The traditional profession of Travel Agent is melting away as fast as the polar ice caps and disappearing like the glacier atop Mount Kilimanjaro. The travel industry's global warming, generated by on-line services like Travelocity, Orbitz, Kayak, et al., has reduced the number of viable travel agencies to a mere fraction of those that existed twenty years ago. The ones that remain and thrive do so because they offer extraordinary service to very wealthy clients or extraordinarily demanding clients.
It is against this backdrop that Jim Strong, one of America's leading travel consultants, challenged playwrights Greg Edwards and Andy Sandberg to translate his experiences dealing with exclusive travel clients into a comedy play. The recipe: take two actors playing the roles of two travel agents and thirty needy and demanding travelers, shake vigorously, and pour into a One Act container and serve with a twist of irony to an audience thirsty for entertainment that comes to them from the First Class Cabin.
Here is the set up: "Gary and Joanne, rival travel agents and former spouses, are vying for their industry’s most prestigious honor: the Globel Prize. With their reputations on the line, they’ll tackle any request, no matter how impossible, and any client, no matter how unreasonable. Full of overzealous travelers, overbooked flights, and hoteliers who are just over it, 'Craving For Travel' reminds us of why we travel, and everything that can happen when we do."
|Michele Ragusa as Joanne|
Photo by Joan Marcus
|Thom Sesma as Gary|
Photo by Joan Marcus
The writing is ironic, with frequent and hilarious allusions to pop culture icons. The Kardashians are in for a rough trip, as are Patty Lupone, the matriarch of the Neiman Marcus clan, a Russian oligarch who is a master forger, a hysterical poodle owner who needs to get "Cuddles" to Paris ASAP to the doggy bedside of her dying bitch. A bombastic "Ugly American" Senator needs to be rescued from the Aussies he has angered when he cast aspersions on the manhood of beloved Crocodile Hunter Steve Irwin. A formerly loyal customer has fallen prey to the charms of the Travelocity Gnome and keeps calling Joanne asking for help in being bailed out of an escalating series of travel disasters in Beijing. And so it goes. Embedded in the writing are subtle and clever allusions to "Les Miserables" - a leitmotif of dialogue lines that include: "Storm the barricade," "Bring him home," etc.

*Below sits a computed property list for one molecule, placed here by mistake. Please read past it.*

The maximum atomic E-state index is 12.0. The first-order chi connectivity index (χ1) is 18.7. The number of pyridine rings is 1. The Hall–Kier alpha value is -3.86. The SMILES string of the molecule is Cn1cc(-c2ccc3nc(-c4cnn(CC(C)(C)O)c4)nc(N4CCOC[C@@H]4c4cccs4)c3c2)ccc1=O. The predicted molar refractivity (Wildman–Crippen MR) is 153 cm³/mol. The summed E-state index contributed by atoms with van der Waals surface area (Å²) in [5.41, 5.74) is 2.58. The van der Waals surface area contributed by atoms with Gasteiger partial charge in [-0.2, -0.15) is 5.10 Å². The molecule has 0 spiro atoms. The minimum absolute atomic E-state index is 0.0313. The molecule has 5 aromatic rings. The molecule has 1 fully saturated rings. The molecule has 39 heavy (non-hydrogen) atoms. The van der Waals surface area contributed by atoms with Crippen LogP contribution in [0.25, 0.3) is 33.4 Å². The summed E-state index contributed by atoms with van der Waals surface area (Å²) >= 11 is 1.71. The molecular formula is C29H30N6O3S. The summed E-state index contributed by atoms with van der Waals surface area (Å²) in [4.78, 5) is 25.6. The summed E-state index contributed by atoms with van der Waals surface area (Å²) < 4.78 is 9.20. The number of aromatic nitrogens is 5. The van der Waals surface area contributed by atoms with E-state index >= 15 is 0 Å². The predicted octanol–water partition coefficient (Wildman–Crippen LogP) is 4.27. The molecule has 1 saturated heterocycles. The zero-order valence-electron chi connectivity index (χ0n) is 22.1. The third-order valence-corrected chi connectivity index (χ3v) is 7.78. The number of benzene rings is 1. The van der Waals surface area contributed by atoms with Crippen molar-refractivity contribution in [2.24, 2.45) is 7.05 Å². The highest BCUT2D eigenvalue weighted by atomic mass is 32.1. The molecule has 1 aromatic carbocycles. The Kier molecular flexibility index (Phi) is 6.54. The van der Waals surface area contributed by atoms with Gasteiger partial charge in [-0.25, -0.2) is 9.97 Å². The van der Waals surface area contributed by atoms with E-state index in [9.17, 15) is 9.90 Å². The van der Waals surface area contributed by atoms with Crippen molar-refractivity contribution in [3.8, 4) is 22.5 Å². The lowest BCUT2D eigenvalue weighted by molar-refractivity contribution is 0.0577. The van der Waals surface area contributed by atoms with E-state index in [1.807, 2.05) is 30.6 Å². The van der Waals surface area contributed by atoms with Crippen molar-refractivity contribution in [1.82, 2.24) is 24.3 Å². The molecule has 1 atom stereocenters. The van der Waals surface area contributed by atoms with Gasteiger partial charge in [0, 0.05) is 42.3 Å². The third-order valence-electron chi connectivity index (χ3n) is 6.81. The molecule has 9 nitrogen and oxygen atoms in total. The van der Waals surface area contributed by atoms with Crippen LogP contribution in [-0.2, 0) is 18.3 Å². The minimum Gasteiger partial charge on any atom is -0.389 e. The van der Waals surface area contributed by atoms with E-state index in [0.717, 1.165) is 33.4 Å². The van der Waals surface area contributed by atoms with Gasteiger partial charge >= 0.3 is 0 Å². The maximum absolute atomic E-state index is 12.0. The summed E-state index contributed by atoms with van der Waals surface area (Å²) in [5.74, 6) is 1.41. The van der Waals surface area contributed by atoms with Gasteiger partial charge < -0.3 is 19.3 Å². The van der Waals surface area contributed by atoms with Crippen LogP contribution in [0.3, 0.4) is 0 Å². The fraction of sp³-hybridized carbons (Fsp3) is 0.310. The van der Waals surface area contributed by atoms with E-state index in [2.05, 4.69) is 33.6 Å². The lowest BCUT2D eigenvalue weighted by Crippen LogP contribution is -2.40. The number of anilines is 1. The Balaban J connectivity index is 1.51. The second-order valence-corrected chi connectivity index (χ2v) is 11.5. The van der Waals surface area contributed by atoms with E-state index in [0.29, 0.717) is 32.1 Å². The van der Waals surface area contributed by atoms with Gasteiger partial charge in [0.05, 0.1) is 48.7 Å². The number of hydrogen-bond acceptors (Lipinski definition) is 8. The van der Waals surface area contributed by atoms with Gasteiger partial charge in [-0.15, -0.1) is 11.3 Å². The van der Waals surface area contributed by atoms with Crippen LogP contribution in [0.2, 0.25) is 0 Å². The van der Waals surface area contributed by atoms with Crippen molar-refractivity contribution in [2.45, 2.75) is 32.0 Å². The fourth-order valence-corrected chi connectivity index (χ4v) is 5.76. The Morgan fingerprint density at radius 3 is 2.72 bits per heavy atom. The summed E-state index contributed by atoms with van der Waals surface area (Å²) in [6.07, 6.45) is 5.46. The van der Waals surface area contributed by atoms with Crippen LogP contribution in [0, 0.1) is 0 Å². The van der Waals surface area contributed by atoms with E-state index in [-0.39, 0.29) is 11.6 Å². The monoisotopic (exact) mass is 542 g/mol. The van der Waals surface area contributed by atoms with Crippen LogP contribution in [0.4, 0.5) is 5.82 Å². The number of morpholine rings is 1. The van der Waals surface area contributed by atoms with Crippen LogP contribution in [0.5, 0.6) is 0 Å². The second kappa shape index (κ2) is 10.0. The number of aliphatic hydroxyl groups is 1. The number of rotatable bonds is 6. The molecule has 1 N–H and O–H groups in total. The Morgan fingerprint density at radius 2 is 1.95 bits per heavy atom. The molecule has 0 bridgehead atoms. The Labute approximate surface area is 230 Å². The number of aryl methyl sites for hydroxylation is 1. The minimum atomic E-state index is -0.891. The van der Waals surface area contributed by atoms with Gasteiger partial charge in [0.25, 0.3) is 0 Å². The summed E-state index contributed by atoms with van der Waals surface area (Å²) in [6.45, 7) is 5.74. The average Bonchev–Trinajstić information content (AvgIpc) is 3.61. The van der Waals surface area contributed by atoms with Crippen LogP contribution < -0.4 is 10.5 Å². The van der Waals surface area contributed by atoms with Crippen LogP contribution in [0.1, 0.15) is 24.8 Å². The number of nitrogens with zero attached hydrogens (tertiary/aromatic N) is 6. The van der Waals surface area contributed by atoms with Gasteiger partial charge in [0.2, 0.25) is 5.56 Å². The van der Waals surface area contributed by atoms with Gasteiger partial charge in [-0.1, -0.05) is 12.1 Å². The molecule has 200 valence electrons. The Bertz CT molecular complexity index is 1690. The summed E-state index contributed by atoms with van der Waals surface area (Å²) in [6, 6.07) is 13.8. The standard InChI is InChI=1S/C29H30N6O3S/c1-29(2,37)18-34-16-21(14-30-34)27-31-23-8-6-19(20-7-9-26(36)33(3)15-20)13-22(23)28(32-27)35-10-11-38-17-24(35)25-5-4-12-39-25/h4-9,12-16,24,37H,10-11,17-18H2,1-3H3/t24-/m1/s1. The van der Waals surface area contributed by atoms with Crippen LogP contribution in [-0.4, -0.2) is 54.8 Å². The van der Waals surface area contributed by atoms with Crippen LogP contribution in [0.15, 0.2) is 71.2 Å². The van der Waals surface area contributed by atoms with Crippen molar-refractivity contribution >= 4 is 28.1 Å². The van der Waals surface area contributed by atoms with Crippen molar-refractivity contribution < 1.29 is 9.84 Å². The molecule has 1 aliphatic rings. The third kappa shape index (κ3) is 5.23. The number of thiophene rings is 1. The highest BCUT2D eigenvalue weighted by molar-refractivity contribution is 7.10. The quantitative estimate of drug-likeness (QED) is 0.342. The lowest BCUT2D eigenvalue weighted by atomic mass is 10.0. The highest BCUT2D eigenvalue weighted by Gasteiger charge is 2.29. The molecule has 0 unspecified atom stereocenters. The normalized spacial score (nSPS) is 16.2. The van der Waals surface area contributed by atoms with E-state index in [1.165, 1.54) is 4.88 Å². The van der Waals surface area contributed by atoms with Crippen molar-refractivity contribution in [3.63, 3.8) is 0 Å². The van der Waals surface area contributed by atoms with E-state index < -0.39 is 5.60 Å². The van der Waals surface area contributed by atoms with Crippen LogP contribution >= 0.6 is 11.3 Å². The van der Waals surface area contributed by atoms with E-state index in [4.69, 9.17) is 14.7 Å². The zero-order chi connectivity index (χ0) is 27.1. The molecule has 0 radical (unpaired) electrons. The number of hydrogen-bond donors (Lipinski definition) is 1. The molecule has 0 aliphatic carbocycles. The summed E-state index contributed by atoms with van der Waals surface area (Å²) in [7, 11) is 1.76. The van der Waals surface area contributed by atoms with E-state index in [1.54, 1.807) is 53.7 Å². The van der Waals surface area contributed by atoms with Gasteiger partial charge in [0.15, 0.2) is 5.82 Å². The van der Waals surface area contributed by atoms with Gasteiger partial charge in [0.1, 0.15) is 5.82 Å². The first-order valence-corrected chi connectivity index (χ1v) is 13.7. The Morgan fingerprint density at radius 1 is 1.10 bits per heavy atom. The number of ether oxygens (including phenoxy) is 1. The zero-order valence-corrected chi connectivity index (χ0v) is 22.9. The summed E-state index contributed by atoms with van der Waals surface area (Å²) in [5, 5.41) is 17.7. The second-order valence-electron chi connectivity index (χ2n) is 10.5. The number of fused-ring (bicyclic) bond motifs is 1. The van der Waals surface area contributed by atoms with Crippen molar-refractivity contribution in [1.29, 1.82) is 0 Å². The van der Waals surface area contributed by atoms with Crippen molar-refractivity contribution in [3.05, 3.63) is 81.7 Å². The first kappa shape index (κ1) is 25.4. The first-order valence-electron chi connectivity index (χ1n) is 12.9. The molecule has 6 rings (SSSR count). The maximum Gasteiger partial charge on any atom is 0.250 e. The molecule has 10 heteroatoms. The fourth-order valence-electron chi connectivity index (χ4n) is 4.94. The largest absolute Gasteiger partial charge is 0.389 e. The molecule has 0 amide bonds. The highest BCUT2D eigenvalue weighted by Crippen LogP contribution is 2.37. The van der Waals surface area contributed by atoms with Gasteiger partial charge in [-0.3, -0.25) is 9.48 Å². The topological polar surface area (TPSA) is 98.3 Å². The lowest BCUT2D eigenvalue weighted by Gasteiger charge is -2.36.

The set for the play consists of two travel agency offices - Bolton Travel and Jetaway Getaways. The design by Charlie Corcoran is perfect. The two offices are separated by a subtle partition, and we sense both the geographic separation and also the similarities between these agencies run by the former spouses. Gary has inherited Bolton Travel after the death of his father, and is hounded throughout the play by phone calls from Florida from his hovering and smothering mother who wonders why he is such a failure as a businessman and as a man. Joanne, after her divorce from Gary has ventured off on her own to found Jetaway Getaways.
|Thom Sesma and Michele Ragusa|
Photo by Joan Marcus
The reason that this play works to such perfection is the split second timing that allows these two actors to transform themselves at supersonic speed from Joanne or Gary to whatever character pops up in a ever-changing kaleidoscope of telephone conversations with needy clients of every stripe or with travel destinations pitching their services. Jamaica and Lithuania send-ups spice up the show. The changes in character and in conversation coincide with carefully cued lighting changes, designed by Jeff Croiter. As the separate threads of conversation begin to weave together, we find Gary and Joanne cleverly using one client's crisis to solve another client's dilemma. There is a touching and fascinating sub-plot of Gary trying to help a feeble female client plan a 60th anniversary trip to Casablanca for her and her ailing husband, since the couple had first met while watching the film. They want to visit "Rick's Café Américain ." Gary's creative solution to the mounting complications is a wonderfully poignant high point of the play.
I cannot say enough about the protean talents of Ms. Ragusa and Mr. Sesma. Each of the 30+ characters is created instantaneously and believably through a combination of accent, verbal tics, posture, nasal tonality, timbre, pitch, facial feature configurations, and change in speaking rhythm. In the hands of lesser actors or a less capable Director, this play could be a bumpy ride for the audience. As configured and as cast, this show is a Pleasure Cruise. Audience members have been upgraded to a balcony suite with a panoramic view of the whole waterfront of the travel industry and the denizens that inhabit it. Book yourself onto this vessel while there is still a chance. The play runs through February 9 at the Peter J. Sharp Theater, 416 West 42nd Street (between 9th and 10th Avenues).
Readers of the White Rhino Report are eligible for special reduced ticket prices of $39 by using code CFTREFER at TicketCentral .com
Craving For Travel Website